This answer states that Terminator Tape™ uses the Earth's magnetic field to generate drag to shorten the deorbit time of a spacecraft in LEO. It links to https://sst-soa.arc.nasa.gov/12-passive-deorbit-systems which shows both Roll-Out DeOrbiting device (RODEO) which is a metalized film but uses aerodynamic drag, and Terminator Tape™ which is also a metalized film that acts as a "electromagnetic tether".
Looking at the abstract of The Terminator Tape™ : A Cost-Effective De-Orbit Module for End-of-Life Disposal of LEO Satellites it says
This tape will not only significantly enhance the aerodynamic drag experienced by the system, but will also generate electrodynamic drag forces through passive interactions with the Earth’s magnetic field and conducting ionospheric plasma, de-orbiting the satellite within 25 years.
Question: So Terminator Tape™ definitely provides aerodynamic drag, but what fraction of the drag it provides comes from interaction with Earth's magnetic field? Atmospheric density decreases exponentially with altitude and Earth's dipole field varies much more slowly as $1/r^3$ where $r$ is the distance from the center of the Earth, not the surface, so this fraction will definitely be altitude dependent and aerodynamics will always win at the end.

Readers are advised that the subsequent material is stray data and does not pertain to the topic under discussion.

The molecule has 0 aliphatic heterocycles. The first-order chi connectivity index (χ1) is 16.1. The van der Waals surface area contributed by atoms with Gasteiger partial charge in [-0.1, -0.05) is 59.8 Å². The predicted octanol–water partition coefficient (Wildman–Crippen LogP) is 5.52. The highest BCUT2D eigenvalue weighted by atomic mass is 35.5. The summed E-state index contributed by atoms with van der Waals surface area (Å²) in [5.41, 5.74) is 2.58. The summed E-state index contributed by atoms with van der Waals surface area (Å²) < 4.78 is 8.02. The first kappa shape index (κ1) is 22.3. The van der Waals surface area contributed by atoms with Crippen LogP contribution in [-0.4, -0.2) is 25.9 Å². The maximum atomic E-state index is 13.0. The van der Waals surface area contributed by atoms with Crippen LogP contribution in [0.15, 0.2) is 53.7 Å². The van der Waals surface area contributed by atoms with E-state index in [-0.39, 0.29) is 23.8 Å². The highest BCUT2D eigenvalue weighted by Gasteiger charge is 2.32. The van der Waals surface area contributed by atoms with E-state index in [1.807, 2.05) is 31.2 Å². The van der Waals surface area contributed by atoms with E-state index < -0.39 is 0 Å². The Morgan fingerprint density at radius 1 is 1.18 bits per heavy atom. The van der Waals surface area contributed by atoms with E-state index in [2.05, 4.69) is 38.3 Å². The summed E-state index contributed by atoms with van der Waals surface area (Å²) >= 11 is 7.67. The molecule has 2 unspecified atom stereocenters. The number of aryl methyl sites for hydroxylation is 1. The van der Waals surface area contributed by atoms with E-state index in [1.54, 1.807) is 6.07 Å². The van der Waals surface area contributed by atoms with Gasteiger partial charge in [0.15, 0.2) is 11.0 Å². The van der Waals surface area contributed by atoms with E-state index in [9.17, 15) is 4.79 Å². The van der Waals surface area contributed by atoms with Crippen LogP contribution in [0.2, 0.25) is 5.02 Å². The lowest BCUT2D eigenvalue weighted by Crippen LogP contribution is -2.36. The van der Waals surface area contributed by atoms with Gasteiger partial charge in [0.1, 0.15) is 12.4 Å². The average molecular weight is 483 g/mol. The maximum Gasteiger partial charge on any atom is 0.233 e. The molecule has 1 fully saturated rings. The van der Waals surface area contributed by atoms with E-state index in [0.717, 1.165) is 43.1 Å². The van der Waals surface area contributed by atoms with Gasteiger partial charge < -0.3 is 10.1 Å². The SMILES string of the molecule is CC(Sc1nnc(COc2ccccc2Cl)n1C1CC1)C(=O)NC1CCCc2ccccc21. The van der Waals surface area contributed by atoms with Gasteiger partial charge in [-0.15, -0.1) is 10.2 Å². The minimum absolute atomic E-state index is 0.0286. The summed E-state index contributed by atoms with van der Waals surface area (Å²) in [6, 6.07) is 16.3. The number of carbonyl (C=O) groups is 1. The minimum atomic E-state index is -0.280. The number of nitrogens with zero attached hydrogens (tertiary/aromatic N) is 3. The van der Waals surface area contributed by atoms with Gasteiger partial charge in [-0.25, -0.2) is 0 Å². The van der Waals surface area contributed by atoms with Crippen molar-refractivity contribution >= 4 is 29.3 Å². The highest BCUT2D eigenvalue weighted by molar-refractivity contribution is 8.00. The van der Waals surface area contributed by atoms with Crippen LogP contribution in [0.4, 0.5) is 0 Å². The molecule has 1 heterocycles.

"Bonus points:" If Roll-Out DeOrbiting device (RODEO) doesn't use currents induced by Earth's magnetic field, why is it still metalized? (that could also be a supplementary answer to Why is “Terminator Tape” electrically conductive?).
Note that just dragging a long conductor in very slowly varying field does not generate much drag, the tape must support an electrical current and that means it must constantly emit electrons from one end and recover electrons from space at the other in order to generate drag. Read more in Tethers Unlimited's Cost-Effective End-of-Mission Disposal of LEO Microsatellites: The Terminator Tape
For comparison, here's an image of Roll-Out DeOrbiting device (RODEO) from here.
Figure 12.5: RODEO stowed. Image Courtesy of Composite Technology Development, Inc.
Composite Technology Development, Inc. has developed the Roll-Out DeOrbiting device (RODEO) that consists of a lightweight film attached to a simple, ultra-lightweight, roll-out composite boom structure. It was successfully deployed on suborbital RocketSat-8 August, 2013.
AAC-Clyde collaborated with the University of Glasglow to construct the Aerodynamic End-of-Life Deorbit system for CubeSats (AEOLDOS), where a lightweight, foldable “aerobrake” made from a membrane is supported by boom-springs that open the sail to generate aerodynamic drag against the upper atmosphere.